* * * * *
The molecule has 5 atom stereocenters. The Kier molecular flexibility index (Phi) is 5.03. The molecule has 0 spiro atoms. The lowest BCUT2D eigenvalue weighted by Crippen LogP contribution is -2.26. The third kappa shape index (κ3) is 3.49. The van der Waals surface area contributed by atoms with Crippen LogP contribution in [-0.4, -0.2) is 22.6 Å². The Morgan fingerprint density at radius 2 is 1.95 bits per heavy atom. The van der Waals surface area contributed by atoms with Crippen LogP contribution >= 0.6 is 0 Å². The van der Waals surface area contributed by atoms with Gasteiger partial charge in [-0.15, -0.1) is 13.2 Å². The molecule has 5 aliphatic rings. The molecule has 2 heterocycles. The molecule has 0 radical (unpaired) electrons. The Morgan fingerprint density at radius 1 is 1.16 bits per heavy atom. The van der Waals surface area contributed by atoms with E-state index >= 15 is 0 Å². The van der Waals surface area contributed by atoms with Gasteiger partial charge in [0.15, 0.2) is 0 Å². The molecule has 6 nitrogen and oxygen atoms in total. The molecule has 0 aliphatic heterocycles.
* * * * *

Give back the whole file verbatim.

The molecule has 5 atom stereocenters. The Kier molecular flexibility index (Phi) is 5.03. The molecule has 0 spiro atoms. The lowest BCUT2D eigenvalue weighted by Crippen LogP contribution is -2.26. The third kappa shape index (κ3) is 3.49. The van der Waals surface area contributed by atoms with Crippen LogP contribution in [-0.4, -0.2) is 22.6 Å². The Morgan fingerprint density at radius 2 is 1.95 bits per heavy atom. The van der Waals surface area contributed by atoms with Crippen LogP contribution >= 0.6 is 0 Å². The van der Waals surface area contributed by atoms with Gasteiger partial charge in [-0.15, -0.1) is 13.2 Å². The molecule has 5 aliphatic rings. The molecule has 2 heterocycles. The molecule has 0 radical (unpaired) electrons. The Morgan fingerprint density at radius 1 is 1.16 bits per heavy atom. The van der Waals surface area contributed by atoms with E-state index >= 15 is 0 Å². The van der Waals surface area contributed by atoms with Gasteiger partial charge in [0.15, 0.2) is 0 Å². The molecule has 6 nitrogen and oxygen atoms in total. The molecule has 0 aliphatic heterocycles.